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         Nazi Conspiracy & Aggression, Supplement B
    Himmler's Desire to Save Jews for Bargaining in Peace
                        Negotiations
                              
     Excerpts from Testimony of Oswald Pohl, taken at
     Nurnberg, Germany, 7 June 1946, 1400-1615, by Lt.
     Col. Smith W. Brookhart, Jr., IGD. Also present:
     Joseph Maier, Interpreter; Mabel A. Lesser,
     Reporter.
     
                                                 [Page 1595]

Q. Do you know what caused Himmler to issue the order, late
in 1944, to cease the exterminations? [Document referred to
did not form part of prosecution case as finally prepared
and hence is not published in this series.]

A. I do not know anything about an order that Himmler was
said to have issued to cease the extermination action. I had
an order from Himmler to appear with Gluecks at his office
but that was on a different matter altogether.

Q. When and on what matter?

A. That was in March 1945; that was the last time I saw
Himmler. He asked Gluecks and me on that occasion how many
Jews were still left in concentration camps. We figured out
there must have been about 7,000 still left, I do not recall
the exact figure. It was then that he gave me the order to
visit all the concentration camp commandants to tell them
that they were not to touch any Jews any longer. This order
I executed but I never received any general order about
ceasing the extermination action.

Q. Do you mean that you were able to visit every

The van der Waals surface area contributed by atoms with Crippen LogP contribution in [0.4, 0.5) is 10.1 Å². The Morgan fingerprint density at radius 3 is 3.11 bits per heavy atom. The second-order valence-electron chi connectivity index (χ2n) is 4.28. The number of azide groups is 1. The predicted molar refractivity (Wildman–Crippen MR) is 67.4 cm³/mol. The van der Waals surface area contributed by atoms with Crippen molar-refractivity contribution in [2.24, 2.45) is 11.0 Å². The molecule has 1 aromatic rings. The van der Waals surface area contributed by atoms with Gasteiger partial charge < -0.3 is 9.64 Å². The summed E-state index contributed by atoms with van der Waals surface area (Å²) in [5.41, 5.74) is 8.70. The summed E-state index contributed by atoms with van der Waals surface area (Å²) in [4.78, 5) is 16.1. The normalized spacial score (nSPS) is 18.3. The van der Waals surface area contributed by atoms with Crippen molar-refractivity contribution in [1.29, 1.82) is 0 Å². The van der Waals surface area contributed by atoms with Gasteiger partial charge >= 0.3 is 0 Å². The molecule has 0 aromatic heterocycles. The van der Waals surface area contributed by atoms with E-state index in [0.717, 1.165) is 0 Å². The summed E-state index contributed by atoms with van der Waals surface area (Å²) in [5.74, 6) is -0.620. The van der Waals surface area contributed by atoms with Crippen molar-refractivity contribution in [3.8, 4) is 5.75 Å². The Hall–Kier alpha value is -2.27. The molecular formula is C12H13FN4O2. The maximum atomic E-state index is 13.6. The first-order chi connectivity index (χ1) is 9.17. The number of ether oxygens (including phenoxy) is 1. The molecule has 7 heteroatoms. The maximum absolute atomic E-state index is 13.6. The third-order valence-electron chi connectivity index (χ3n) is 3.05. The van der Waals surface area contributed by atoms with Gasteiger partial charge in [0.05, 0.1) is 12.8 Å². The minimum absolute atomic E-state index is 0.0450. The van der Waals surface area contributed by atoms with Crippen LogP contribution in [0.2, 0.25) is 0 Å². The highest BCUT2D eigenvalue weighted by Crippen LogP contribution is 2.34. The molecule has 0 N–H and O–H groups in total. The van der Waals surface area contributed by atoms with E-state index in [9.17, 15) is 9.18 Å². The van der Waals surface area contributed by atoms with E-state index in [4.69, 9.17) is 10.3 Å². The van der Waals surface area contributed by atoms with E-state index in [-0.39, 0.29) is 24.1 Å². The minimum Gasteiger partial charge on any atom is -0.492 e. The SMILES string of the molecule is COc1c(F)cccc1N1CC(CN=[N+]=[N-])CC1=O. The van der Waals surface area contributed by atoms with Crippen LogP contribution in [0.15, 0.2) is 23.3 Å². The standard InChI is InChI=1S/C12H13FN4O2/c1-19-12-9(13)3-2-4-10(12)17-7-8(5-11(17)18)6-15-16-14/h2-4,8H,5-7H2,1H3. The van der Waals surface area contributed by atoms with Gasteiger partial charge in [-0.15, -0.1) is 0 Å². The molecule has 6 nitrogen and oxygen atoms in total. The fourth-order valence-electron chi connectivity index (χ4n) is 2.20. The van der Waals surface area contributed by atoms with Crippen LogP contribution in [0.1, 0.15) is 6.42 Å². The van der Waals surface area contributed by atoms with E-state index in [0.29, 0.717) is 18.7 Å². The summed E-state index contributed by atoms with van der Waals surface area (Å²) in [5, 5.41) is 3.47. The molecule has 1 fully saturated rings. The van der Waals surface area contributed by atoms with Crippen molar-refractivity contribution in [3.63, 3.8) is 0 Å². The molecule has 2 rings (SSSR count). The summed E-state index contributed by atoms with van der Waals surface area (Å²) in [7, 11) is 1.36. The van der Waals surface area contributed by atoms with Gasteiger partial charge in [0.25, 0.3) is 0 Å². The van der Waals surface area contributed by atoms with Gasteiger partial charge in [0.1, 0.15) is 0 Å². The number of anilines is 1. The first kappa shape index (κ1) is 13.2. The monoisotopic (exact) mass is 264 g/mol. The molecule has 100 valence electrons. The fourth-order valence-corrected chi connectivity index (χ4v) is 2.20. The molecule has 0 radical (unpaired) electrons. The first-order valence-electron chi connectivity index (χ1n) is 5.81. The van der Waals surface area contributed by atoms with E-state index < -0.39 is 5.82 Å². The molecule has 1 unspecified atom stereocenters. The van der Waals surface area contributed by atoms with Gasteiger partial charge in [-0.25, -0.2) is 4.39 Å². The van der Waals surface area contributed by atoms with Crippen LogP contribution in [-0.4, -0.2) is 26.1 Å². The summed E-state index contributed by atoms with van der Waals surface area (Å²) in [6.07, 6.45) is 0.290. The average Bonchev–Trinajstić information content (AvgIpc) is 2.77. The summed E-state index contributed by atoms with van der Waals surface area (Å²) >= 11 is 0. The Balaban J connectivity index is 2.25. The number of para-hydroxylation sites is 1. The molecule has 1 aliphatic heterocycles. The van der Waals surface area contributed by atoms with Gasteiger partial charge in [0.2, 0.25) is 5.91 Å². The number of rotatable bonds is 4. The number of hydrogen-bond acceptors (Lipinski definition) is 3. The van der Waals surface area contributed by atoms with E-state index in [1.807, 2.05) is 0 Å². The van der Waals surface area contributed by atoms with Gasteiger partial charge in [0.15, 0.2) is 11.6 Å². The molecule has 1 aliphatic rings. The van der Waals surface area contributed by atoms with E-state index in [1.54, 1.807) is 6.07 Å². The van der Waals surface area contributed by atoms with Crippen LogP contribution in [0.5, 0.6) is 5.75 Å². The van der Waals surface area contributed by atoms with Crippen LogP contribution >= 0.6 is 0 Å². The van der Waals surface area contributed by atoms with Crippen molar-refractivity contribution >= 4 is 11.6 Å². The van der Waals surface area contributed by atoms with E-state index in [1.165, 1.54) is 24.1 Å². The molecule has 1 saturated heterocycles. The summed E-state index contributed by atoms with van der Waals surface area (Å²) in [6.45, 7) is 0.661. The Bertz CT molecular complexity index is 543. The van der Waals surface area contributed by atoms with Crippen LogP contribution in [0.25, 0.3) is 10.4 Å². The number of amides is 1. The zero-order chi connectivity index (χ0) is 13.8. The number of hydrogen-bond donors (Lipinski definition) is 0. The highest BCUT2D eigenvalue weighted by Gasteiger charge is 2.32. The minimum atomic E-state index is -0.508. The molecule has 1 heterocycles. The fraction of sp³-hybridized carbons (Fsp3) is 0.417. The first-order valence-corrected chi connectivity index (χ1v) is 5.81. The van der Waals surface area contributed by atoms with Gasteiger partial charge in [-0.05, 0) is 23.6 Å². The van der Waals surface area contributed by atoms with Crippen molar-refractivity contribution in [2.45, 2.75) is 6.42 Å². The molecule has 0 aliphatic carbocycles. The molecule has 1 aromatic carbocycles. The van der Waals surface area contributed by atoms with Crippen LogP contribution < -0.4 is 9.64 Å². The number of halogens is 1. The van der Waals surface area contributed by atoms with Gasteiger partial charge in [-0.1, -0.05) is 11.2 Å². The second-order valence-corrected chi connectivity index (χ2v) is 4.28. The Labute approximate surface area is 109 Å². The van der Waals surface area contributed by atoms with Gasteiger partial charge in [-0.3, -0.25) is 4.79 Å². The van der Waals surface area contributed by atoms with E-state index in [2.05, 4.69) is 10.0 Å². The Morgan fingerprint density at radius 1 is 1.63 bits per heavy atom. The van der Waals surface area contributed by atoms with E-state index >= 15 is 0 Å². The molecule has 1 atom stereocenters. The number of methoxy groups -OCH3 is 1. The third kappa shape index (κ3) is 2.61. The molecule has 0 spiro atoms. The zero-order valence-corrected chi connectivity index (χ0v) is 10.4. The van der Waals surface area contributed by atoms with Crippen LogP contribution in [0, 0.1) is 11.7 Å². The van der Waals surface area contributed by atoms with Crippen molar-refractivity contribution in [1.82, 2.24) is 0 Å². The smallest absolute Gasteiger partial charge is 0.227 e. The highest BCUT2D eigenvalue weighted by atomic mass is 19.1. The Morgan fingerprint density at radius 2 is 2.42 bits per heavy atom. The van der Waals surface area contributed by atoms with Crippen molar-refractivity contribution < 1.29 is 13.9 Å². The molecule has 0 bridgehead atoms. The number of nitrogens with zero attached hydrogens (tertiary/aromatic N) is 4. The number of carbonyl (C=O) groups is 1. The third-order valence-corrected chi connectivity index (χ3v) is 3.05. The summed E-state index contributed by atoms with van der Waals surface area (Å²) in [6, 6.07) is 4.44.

concentration camp after March 1945?

A. This was my order and as far as I could I visited every
camp. It was my instruction to tell every commandant
personally about this order that Himmler gave me.

                                                 [page 1596]
                                                            
Q. What you mean to say is, every camp that had not been
liberated or overrun?

A. When I am referring to concentration camps I mean the 11
concentration camps that were under my jurisdiction. Of
course I did not visit all the concentration camps. They
were too numerous.

Q. Let us have the names of the 11 camps in your
jurisdiction.

A. To be exact, I visited the commandants of the following
nine concentration camps: Neuengamme, Oranienburg, Gross-
Rosen, Auschwitz, Flossenburg, Buchenwald, Dachau,
Mauthausen, and Bergen-Belsen. The other two, Stuffhof and
Schirmeck, had been overrun by Allied Forces and I could not
visit their commandants any longer.

Q. How many Jews did you find in the nine camps you visited?

A. I did not walk about and count the Jews there. The figure
referred to was mentioned by Gluecks, who seemed to know
about the figures better than anyone else. It seemed too
small but that was the one that was mentioned as far as I
recall.

Q. You just told us that you visited the nine camps. You
certainly didn't go there and not find out how many Jews
there were that were to be affected by this order. What did
you find?

A. All I did was to deliver the order of Himmler.

Q. You just played postman, was that it?

A. Yes, that is true in this case. I played postman in that
instance because that seemed very important to Himmler at
the time, since Himmler was conducting certain negotiations
with Count Bernadotte of Sweden and he wanted to have things
fixed in that manner.

Q. He wanted a few Jews as pawns for bargaining purposes,
wasn't that it?

A. Yes, that is true. That was my impression as well as
Gluecks, -- that he wanted to have them for bargaining
purposes in the peace negotiations.


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